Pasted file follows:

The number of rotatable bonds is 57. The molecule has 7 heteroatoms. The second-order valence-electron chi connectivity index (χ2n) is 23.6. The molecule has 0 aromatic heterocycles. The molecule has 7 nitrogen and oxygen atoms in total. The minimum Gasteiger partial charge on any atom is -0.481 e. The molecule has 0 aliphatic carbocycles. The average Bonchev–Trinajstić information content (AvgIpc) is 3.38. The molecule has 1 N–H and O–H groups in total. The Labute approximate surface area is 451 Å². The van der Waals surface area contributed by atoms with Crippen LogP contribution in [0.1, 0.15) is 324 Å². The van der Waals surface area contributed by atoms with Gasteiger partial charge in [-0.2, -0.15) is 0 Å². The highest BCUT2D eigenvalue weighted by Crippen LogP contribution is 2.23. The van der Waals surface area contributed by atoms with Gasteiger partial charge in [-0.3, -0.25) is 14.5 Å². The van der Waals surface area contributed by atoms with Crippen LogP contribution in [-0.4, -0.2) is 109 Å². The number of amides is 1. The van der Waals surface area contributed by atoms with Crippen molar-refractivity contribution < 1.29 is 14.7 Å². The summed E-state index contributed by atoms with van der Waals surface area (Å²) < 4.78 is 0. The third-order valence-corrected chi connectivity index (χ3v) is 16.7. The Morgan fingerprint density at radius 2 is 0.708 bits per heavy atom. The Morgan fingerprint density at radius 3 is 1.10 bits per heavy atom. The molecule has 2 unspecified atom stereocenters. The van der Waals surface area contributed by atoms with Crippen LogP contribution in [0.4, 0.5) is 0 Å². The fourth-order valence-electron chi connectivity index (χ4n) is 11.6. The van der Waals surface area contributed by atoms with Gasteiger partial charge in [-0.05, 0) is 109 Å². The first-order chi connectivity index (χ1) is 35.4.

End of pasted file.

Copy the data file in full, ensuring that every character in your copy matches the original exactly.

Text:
The number of rotatable bonds is 57. The molecule has 7 heteroatoms. The second-order valence-electron chi connectivity index (χ2n) is 23.6. The molecule has 0 aromatic heterocycles. The molecule has 7 nitrogen and oxygen atoms in total. The minimum Gasteiger partial charge on any atom is -0.481 e. The molecule has 0 aliphatic carbocycles. The average Bonchev–Trinajstić information content (AvgIpc) is 3.38. The molecule has 1 N–H and O–H groups in total. The Labute approximate surface area is 451 Å². The van der Waals surface area contributed by atoms with Crippen LogP contribution in [0.1, 0.15) is 324 Å². The van der Waals surface area contributed by atoms with Gasteiger partial charge in [-0.2, -0.15) is 0 Å². The highest BCUT2D eigenvalue weighted by Crippen LogP contribution is 2.23. The van der Waals surface area contributed by atoms with Gasteiger partial charge in [-0.3, -0.25) is 14.5 Å². The van der Waals surface area contributed by atoms with Crippen LogP contribution in [-0.4, -0.2) is 109 Å². The number of amides is 1. The van der Waals surface area contributed by atoms with Crippen molar-refractivity contribution < 1.29 is 14.7 Å². The summed E-state index contributed by atoms with van der Waals surface area (Å²) < 4.78 is 0. The third-order valence-corrected chi connectivity index (χ3v) is 16.7. The Morgan fingerprint density at radius 2 is 0.708 bits per heavy atom. The Morgan fingerprint density at radius 3 is 1.10 bits per heavy atom. The molecule has 2 unspecified atom stereocenters. The van der Waals surface area contributed by atoms with Crippen LogP contribution in [0.4, 0.5) is 0 Å². The fourth-order valence-electron chi connectivity index (χ4n) is 11.6. The van der Waals surface area contributed by atoms with Gasteiger partial charge in [-0.05, 0) is 109 Å². The first-order chi connectivity index (χ1) is 35.4.